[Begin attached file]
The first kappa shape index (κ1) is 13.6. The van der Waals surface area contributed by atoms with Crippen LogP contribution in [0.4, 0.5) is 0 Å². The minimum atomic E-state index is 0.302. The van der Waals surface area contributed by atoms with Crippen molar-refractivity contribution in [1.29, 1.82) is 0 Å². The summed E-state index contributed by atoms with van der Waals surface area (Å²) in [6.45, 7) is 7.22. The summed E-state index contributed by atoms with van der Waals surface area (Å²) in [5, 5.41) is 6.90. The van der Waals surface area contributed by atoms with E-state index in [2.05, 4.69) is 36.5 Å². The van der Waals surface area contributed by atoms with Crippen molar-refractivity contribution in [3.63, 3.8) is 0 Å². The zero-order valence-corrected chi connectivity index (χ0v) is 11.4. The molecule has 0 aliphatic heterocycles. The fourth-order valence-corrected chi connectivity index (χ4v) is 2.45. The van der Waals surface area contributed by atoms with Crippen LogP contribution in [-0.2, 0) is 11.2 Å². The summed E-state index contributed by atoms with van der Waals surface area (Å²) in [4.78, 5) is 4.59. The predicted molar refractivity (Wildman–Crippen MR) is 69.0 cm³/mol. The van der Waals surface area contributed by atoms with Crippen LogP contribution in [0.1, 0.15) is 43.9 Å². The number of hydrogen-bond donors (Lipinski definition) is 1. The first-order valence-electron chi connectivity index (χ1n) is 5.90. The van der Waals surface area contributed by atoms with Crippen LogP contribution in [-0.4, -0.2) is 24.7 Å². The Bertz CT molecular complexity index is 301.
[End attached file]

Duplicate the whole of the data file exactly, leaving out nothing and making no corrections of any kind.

The first kappa shape index (κ1) is 13.6. The van der Waals surface area contributed by atoms with Crippen LogP contribution in [0.4, 0.5) is 0 Å². The minimum atomic E-state index is 0.302. The van der Waals surface area contributed by atoms with Crippen molar-refractivity contribution in [1.29, 1.82) is 0 Å². The summed E-state index contributed by atoms with van der Waals surface area (Å²) in [6.45, 7) is 7.22. The summed E-state index contributed by atoms with van der Waals surface area (Å²) in [5, 5.41) is 6.90. The van der Waals surface area contributed by atoms with E-state index in [2.05, 4.69) is 36.5 Å². The van der Waals surface area contributed by atoms with Crippen molar-refractivity contribution in [3.63, 3.8) is 0 Å². The zero-order valence-corrected chi connectivity index (χ0v) is 11.4. The molecule has 0 aliphatic heterocycles. The fourth-order valence-corrected chi connectivity index (χ4v) is 2.45. The van der Waals surface area contributed by atoms with Crippen LogP contribution in [-0.2, 0) is 11.2 Å². The summed E-state index contributed by atoms with van der Waals surface area (Å²) in [4.78, 5) is 4.59. The predicted molar refractivity (Wildman–Crippen MR) is 69.0 cm³/mol. The van der Waals surface area contributed by atoms with Crippen LogP contribution in [0.1, 0.15) is 43.9 Å². The number of hydrogen-bond donors (Lipinski definition) is 1. The first-order valence-electron chi connectivity index (χ1n) is 5.90. The van der Waals surface area contributed by atoms with Crippen LogP contribution in [-0.4, -0.2) is 24.7 Å². The Bertz CT molecular complexity index is 301.